In the US last year, 2015 was a year of retrenching and preparation for the future in the EV industry. US sales for the year were around 116,000, falling short of 2014’s figure of 123,000. Driven by falling petrol prices consumers move to larger ICE vehicles.
The Tesla Model S grabbed and held the lead position, handily outselling all other plug-ins in the US with 25,700 deliveries. However, the big news in California was the new Model X, which finally hit the road in September. Tesla delivered 214 copies of the super-crossover, as it slowly and deliberately ramps up production.
The Nissan LEAF was in second place with 17,269 units sold in 2015. The upgraded 2016 Nissan LEAF, with a new 30 kWh battery pack that provides 107 miles of range, began to reach dealers in the fall.
The Chevy Volt sold 15,393 units in 2015 as the next-gen model, a redesigned and much improved vehicle, went on sale late in the year in the US but has yet to come to Europe.
The BMW i3 had a strong year, moving 11,024 of the sprightly little EVs. BMW seems to be among the most EV-savvy of the legacy automakers.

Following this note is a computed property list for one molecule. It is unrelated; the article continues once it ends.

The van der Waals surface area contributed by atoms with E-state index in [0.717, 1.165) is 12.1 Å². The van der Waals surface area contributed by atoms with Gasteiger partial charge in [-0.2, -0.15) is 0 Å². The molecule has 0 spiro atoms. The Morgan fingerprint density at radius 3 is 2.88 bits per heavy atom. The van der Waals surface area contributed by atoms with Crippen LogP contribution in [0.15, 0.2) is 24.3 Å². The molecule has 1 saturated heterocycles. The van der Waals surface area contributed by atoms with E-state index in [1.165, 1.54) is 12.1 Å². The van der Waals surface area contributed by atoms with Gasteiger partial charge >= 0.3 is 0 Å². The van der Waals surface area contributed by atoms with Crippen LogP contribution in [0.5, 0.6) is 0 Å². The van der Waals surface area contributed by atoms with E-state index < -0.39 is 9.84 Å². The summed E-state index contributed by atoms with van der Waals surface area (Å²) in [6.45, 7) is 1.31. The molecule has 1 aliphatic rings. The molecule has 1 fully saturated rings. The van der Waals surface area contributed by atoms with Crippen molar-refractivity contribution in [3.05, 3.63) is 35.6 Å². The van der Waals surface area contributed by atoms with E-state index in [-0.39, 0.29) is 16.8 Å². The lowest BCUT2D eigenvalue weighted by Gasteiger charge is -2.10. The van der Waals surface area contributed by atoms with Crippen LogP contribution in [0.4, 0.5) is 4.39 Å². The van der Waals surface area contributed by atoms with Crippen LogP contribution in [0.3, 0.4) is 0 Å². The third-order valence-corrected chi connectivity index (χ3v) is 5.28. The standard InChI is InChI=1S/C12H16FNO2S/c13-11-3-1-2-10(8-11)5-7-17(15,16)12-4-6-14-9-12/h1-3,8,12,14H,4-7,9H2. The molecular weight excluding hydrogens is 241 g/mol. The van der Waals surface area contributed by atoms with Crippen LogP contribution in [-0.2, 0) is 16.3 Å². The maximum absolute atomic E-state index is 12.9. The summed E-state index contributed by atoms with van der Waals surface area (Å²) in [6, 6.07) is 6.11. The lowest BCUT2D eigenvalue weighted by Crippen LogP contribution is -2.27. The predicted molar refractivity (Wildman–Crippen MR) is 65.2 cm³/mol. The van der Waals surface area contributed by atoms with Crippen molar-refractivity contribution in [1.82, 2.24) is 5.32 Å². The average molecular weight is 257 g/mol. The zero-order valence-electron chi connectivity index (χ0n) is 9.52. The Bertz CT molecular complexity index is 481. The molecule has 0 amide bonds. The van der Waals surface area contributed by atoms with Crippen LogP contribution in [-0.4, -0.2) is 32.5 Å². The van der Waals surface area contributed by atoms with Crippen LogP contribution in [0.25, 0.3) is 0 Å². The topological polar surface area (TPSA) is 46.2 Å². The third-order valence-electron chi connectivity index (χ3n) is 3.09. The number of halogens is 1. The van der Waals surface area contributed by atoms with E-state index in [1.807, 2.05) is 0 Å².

Volkswagen, demoralized by its diesel deception, has hinted that it may get serious about EVs. Lux Research, for one, thinks VW is better positioned than any other major OEM to do so. The e-Golf sold 4,232 units in 2015.
Several new plug-in models debuted in 2015 – the Tesla Model X, BMW X5 xDrive40e, Mercedes S550 PHEV, Hyundai Sonata PHEV (featured in the current issue of Charged), Volvo XC90 T8 Twin Engine PHEV, and Audi A3 Sportback e-tron had all racked up a few sales by year’s end.
Toyota’s Prius Plug-in, once a front-runner, seems to be washed up – by October, sales had dwindled to double digits. A redesigned Prius hybrid is scheduled to appear soon, but so far we’ve heard no details about the new plug-in version that’s expected to follow. How the might have fallen.